In times of trouble, prayer and fellowship offer great comfort. Sevier Countians affirmed that Wednesday night while gathering in the aftermath of this week's wildfires.

A prayer service was held at Pittman Center Elementary School. Songs also were sung, including the standard, "Amazing Grace."

People prayed for a better day.

"This was one of the greatest things I've seen here in this community lately. We came together and held each other up," said Alison Hardison, who came to the service.

Fires this week have torched several parts of Gatlinburg as well as Wears Valley and parts of Pigeon Forge. Nearly 16,000 acres have burned in Great Smoky Mountains National Park from the Chimney Tops Fire, named after the popular spot where it broke out.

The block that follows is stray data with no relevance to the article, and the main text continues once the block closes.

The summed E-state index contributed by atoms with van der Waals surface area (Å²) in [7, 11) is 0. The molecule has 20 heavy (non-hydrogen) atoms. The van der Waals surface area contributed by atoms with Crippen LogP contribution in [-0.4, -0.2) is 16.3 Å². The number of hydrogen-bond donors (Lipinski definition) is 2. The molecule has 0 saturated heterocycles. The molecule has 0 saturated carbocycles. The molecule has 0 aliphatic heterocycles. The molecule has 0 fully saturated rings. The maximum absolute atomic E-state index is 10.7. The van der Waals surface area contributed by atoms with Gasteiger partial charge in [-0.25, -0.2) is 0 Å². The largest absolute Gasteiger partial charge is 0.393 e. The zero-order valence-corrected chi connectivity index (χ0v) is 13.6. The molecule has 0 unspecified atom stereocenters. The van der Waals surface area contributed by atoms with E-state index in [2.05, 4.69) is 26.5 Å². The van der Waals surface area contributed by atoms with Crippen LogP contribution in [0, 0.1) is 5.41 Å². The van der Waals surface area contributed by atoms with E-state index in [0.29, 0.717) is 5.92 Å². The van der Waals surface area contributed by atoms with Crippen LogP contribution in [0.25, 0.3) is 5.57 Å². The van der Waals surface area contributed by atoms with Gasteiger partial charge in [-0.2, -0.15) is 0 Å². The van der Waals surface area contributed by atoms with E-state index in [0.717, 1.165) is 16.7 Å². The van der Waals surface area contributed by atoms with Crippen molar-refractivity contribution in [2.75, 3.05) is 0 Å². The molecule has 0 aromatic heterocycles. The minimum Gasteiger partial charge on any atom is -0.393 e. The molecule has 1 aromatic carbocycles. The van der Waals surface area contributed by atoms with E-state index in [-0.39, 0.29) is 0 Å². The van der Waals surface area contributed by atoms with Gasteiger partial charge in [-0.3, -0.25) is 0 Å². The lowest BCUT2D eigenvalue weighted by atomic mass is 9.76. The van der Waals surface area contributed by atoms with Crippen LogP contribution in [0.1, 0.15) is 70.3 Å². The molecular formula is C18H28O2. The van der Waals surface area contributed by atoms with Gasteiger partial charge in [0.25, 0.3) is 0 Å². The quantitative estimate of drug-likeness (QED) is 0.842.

Related: At least 7 killed in fires

The fires have torn apart families. At least seven people have died.

The emotions from such losses could be felt across the gym Wednesday night.

"We are trying to take the energy of this horrible feeling and inside of us, we are trying to take that energy and just put it back to the town and rebuilding our family, our home," said Robert Myrick.

Myrick lost the home he grew up in. His parents lost everything.

"They built the house in the late '60s and have been in the house for over 45 years. It's the home I grew up in and it is completely gone now. There's nothing left of it."

The house, however, can be rebuilt.

That's a sentiment shared by Carol Muszik, who lost her business and also the large house where she lived.

"We had a 14,000-square-foot house right up there on the mountain, and, of course. the whole thing burned to the ground, which sort of might be fitting, you know."

Muszik still found hope in the service Wednesday.

"it's been really good to be here because this is the first time that we've ventured back since we fled in the fire and we really feel blessed to be alive, so the houses and business really mean nothing. It's really the people."